In August of this year, I was asked to present on the IBM z16 which was announced in April. While digging into the announcement material, I discovered IBM Z was introducing capabilities that are described as “Quantum Safe.”
My curiosity, inherent need to question things, and a touch of cynicism rose to the surface, and I asked myself, “What is Quantum Safe?”
Modern computing is built on a binary representation of two states. It’s either “on” or “off,” like a light bulb, but never at the same time. In the quantum world, that light bulb could take on the superposition and be “on” and “off” at the same time. This has important ramifications for computing.
What was known in the computing world as a bit is, in the quantum world, a qubit, which takes the state from the atomic level, protons and electrons, into the subatomic level that involve protons, neutrons, photons and electrons jumping their orbits. As my colleague Pete would say, “My head just exploded.”
Qubits seem to be the common measurement criteria to determine where the quantum computing world is on computational power. IBM is offering 16 qubits on their cloud and Google is at 49 qubits on theirs, but large-scale quantum computers with hundreds or even thousands of qubits do not yet exist. Advancement is slow due to the subatomic testing and verification required.
The potential for quantum computing is seemingly limitless. Presently today several companies are offering low end cloud-based quantum computing to attract developers into the field as development partners, sharing ideas and concepts for future applications.
This could lead to advancements in the human genome research to help cure cancer, certain diseases, or the common cold. Analyze weather data and patterns and gain insight into aspects of climate change that we cannot envision today. Quantum could help drive advancement in new power sources which could help with how we source and consume energy around the planet. However, with all the potential benefits quantum offers, there is also the potential to do harm.
In May 2019, the MIT Technology Review published an article on data which was seemingly protected by 2048-bit RSA encryption is now vulnerable to being exposed. Encryption techniques of present day provide the ability to easily encrypt the data but the process to decrypt the data is more difficult unless you have the right key. Today’s compute technologies are estimated to take years (15-20) to break into the data without the key, and frankly no one has wanted to embark on an effort that will take years to produce results.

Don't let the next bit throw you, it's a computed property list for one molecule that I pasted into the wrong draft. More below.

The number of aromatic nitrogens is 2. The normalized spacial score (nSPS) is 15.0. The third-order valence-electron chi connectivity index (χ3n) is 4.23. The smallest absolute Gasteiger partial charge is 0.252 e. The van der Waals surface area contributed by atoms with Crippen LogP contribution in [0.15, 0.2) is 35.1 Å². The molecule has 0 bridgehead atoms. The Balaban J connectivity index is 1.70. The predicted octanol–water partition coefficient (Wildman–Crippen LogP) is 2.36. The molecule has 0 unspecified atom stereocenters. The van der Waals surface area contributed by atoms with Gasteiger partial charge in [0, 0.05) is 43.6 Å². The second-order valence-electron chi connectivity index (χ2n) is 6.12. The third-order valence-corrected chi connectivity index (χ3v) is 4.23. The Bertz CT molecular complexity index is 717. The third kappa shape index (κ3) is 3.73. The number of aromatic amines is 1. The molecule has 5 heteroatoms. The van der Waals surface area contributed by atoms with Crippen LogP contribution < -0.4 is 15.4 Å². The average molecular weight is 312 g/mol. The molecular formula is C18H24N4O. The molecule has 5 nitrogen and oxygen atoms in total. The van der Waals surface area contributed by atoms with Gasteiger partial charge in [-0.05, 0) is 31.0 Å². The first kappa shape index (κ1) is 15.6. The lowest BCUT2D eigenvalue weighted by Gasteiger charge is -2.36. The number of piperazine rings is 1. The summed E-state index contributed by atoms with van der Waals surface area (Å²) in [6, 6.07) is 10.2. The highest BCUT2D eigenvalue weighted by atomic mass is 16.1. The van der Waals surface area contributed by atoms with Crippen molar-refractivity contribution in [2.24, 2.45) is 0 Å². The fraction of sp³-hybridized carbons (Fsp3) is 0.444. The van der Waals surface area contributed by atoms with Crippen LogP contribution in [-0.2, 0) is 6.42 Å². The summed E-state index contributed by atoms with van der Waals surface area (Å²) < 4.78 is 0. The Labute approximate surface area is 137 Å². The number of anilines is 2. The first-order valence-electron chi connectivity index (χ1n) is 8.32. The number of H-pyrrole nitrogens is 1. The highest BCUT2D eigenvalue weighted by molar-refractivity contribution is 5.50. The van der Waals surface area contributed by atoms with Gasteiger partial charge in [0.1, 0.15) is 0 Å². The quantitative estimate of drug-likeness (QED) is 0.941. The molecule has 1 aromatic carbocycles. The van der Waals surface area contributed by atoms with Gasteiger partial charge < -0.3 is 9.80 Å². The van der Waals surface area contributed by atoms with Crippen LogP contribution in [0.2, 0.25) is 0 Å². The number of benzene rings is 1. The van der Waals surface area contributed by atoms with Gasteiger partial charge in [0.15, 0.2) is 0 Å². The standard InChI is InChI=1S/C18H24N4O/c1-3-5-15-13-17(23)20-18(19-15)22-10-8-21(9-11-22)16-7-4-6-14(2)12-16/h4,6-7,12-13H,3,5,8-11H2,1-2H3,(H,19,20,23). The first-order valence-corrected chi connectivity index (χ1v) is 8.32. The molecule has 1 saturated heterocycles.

This is why today’s encryption methods are considered secure – it would take too long to decode the data.
But if decoding time is the limiting factor and I can shorten that time frame, the data becomes vulnerable.
Researchers have found a more efficient way for quantum computers to perform code-breaking calculations. In theory they could take data encrypted by 2048-bit RSA encryption and decrypt it in 8 hours using fewer quantum resources than originally thought. Time is no longer the limiting factor, and this capability could present itself in three to five years with advancements in Quantum computing.
This presents a significant cyber risk for governments, financial institutions, insurance and healthcare or any organization that stores data. Bad actors around the world know this and they are working on their own quantum technologies but more importantly they are embarking on “Data Harvesting” campaigns to collect the data now and expose it later. All kinds of PII (Personally Identifiable Information) of everyone around the planet will be known.
And the PII never changes. It’s “cradle to grave” information that starts with Social Security numbers, name and address history, education records, employment records, financial investment history, mortgage, credit card, and the list goes on. This data can be present on laptops, smart phones, and tablets.
The IBM Zurich-based cryptography team began researching how to quantum-proof the IBM zSystems platform back in 2015. The zSystems platform has always had a focus on security, and many of the components involving cryptography were already in the platform.
In 2016, the National Institute of Standards and Technology (NIST) called upon the world’s leading cryptographers to design and validate encryption methods that could resist attacks from a future quantum computer. Earlier this year, NIST published the quantum-safe standards with three of the four developed with the help of IBM researchers.
In April, IBM announced the IBM z16 with the new Telum processor, analytical accelerators which could deliver real-time analytics, at scale, for credit card transactions and the industry’s first quantum-safe system. IBM z16 also introduced Secure Boot, which inhibits bad actors from injecting malware into the boot process to take over the system during startup. In addition, with the Crypto Express 8S hardware security module, you can take advantage of both classical and quantum-safe cryptographic technology to protect and secure your data from harvesting sensitive information.
Quantum computing is a revolutionary concept with benefits and risks which we can all see coming. Cybersecurity Awareness Month is a great time to begin thinking today about the impacts of quantum technologies and securing data for tomorrow. Contact us to learn more.
About the author
John Duffy Jr. is an IBM Z Solution Advisor with LRS IT Solutions. He has been involved with mainframes since 1981 in various roles from Operations, Technical Support, Consulting, and Technical Sales, and he spent 21 years working with IBM.